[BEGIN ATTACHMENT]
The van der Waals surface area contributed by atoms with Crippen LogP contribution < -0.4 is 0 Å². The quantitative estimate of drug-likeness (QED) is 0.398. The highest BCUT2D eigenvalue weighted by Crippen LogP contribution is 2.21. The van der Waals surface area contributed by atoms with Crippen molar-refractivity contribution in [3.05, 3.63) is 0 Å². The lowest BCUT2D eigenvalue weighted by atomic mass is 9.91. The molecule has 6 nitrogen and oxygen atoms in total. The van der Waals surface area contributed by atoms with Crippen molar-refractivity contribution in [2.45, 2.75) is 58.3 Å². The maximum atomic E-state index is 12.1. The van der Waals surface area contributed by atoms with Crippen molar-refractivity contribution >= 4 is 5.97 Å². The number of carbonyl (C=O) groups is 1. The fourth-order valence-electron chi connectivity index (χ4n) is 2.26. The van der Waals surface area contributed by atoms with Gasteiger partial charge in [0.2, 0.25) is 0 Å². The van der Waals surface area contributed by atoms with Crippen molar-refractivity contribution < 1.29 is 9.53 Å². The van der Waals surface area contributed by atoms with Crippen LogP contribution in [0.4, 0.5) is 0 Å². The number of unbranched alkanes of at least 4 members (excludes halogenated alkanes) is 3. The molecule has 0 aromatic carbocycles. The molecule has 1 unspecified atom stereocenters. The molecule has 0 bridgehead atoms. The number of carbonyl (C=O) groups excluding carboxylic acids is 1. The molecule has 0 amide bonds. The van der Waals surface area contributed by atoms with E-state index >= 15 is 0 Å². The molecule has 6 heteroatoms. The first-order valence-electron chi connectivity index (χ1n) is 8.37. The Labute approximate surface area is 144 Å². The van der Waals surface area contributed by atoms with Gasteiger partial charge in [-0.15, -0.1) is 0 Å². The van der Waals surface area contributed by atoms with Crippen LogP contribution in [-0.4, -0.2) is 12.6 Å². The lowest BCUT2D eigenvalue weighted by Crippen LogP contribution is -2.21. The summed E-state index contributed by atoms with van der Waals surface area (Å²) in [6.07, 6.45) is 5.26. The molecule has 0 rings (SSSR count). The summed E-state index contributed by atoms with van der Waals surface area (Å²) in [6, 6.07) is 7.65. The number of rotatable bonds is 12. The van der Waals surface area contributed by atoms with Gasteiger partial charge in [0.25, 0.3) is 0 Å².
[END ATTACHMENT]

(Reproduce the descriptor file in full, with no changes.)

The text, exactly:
The van der Waals surface area contributed by atoms with Crippen LogP contribution < -0.4 is 0 Å². The quantitative estimate of drug-likeness (QED) is 0.398. The highest BCUT2D eigenvalue weighted by Crippen LogP contribution is 2.21. The van der Waals surface area contributed by atoms with Crippen molar-refractivity contribution in [3.05, 3.63) is 0 Å². The lowest BCUT2D eigenvalue weighted by atomic mass is 9.91. The molecule has 6 nitrogen and oxygen atoms in total. The van der Waals surface area contributed by atoms with Crippen molar-refractivity contribution in [2.45, 2.75) is 58.3 Å². The maximum atomic E-state index is 12.1. The van der Waals surface area contributed by atoms with Crippen molar-refractivity contribution >= 4 is 5.97 Å². The number of carbonyl (C=O) groups is 1. The fourth-order valence-electron chi connectivity index (χ4n) is 2.26. The van der Waals surface area contributed by atoms with Gasteiger partial charge in [0.2, 0.25) is 0 Å². The van der Waals surface area contributed by atoms with Crippen molar-refractivity contribution < 1.29 is 9.53 Å². The van der Waals surface area contributed by atoms with Crippen LogP contribution in [0.4, 0.5) is 0 Å². The number of unbranched alkanes of at least 4 members (excludes halogenated alkanes) is 3. The molecule has 0 aromatic carbocycles. The molecule has 1 unspecified atom stereocenters. The molecule has 0 bridgehead atoms. The number of carbonyl (C=O) groups excluding carboxylic acids is 1. The molecule has 0 amide bonds. The van der Waals surface area contributed by atoms with E-state index >= 15 is 0 Å². The molecule has 6 heteroatoms. The first-order valence-electron chi connectivity index (χ1n) is 8.37. The Labute approximate surface area is 144 Å². The van der Waals surface area contributed by atoms with Gasteiger partial charge in [-0.15, -0.1) is 0 Å². The van der Waals surface area contributed by atoms with Crippen LogP contribution in [-0.4, -0.2) is 12.6 Å². The lowest BCUT2D eigenvalue weighted by Crippen LogP contribution is -2.21. The summed E-state index contributed by atoms with van der Waals surface area (Å²) in [6.07, 6.45) is 5.26. The molecule has 0 rings (SSSR count). The summed E-state index contributed by atoms with van der Waals surface area (Å²) in [6, 6.07) is 7.65. The number of rotatable bonds is 12. The van der Waals surface area contributed by atoms with Gasteiger partial charge in [0.25, 0.3) is 0 Å².